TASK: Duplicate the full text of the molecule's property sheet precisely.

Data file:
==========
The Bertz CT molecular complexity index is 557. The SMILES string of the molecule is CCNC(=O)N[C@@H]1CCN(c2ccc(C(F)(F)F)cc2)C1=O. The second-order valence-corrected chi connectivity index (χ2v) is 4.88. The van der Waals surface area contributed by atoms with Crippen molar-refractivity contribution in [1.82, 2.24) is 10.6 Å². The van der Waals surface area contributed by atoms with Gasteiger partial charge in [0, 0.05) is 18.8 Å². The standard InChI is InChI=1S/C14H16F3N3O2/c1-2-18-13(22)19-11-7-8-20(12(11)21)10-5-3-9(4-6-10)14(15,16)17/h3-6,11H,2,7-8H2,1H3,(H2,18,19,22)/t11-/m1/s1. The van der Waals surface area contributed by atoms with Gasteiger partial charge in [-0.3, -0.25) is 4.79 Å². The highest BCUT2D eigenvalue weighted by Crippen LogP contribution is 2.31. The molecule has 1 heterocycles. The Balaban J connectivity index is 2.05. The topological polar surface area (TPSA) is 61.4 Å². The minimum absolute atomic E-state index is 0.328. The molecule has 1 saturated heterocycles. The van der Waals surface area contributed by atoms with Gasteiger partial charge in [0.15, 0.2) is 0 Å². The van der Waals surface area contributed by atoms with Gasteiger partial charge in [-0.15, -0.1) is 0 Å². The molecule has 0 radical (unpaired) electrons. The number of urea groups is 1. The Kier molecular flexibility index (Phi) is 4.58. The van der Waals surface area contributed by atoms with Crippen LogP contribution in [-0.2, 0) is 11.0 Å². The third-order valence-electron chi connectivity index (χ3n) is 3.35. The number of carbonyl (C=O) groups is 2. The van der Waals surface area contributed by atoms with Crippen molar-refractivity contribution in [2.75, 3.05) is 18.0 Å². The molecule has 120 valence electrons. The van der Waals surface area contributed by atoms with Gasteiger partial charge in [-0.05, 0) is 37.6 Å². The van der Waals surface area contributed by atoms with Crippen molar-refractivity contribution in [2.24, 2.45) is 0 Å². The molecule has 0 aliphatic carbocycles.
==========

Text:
The Bertz CT molecular complexity index is 557. The SMILES string of the molecule is CCNC(=O)N[C@@H]1CCN(c2ccc(C(F)(F)F)cc2)C1=O. The second-order valence-corrected chi connectivity index (χ2v) is 4.88. The van der Waals surface area contributed by atoms with Crippen molar-refractivity contribution in [1.82, 2.24) is 10.6 Å². The van der Waals surface area contributed by atoms with Gasteiger partial charge in [0, 0.05) is 18.8 Å². The standard InChI is InChI=1S/C14H16F3N3O2/c1-2-18-13(22)19-11-7-8-20(12(11)21)10-5-3-9(4-6-10)14(15,16)17/h3-6,11H,2,7-8H2,1H3,(H2,18,19,22)/t11-/m1/s1. The van der Waals surface area contributed by atoms with Gasteiger partial charge in [-0.3, -0.25) is 4.79 Å². The highest BCUT2D eigenvalue weighted by Crippen LogP contribution is 2.31. The molecule has 1 heterocycles. The Balaban J connectivity index is 2.05. The topological polar surface area (TPSA) is 61.4 Å². The minimum absolute atomic E-state index is 0.328. The molecule has 1 saturated heterocycles. The van der Waals surface area contributed by atoms with Gasteiger partial charge in [0.15, 0.2) is 0 Å². The van der Waals surface area contributed by atoms with Gasteiger partial charge in [-0.15, -0.1) is 0 Å². The molecule has 0 radical (unpaired) electrons. The number of urea groups is 1. The Kier molecular flexibility index (Phi) is 4.58. The van der Waals surface area contributed by atoms with Crippen LogP contribution in [-0.2, 0) is 11.0 Å². The third-order valence-electron chi connectivity index (χ3n) is 3.35. The number of carbonyl (C=O) groups is 2. The van der Waals surface area contributed by atoms with Crippen molar-refractivity contribution in [2.75, 3.05) is 18.0 Å². The molecule has 120 valence electrons. The van der Waals surface area contributed by atoms with Gasteiger partial charge in [-0.05, 0) is 37.6 Å². The van der Waals surface area contributed by atoms with Crippen molar-refractivity contribution in [2.24, 2.45) is 0 Å². The molecule has 0 aliphatic carbocycles.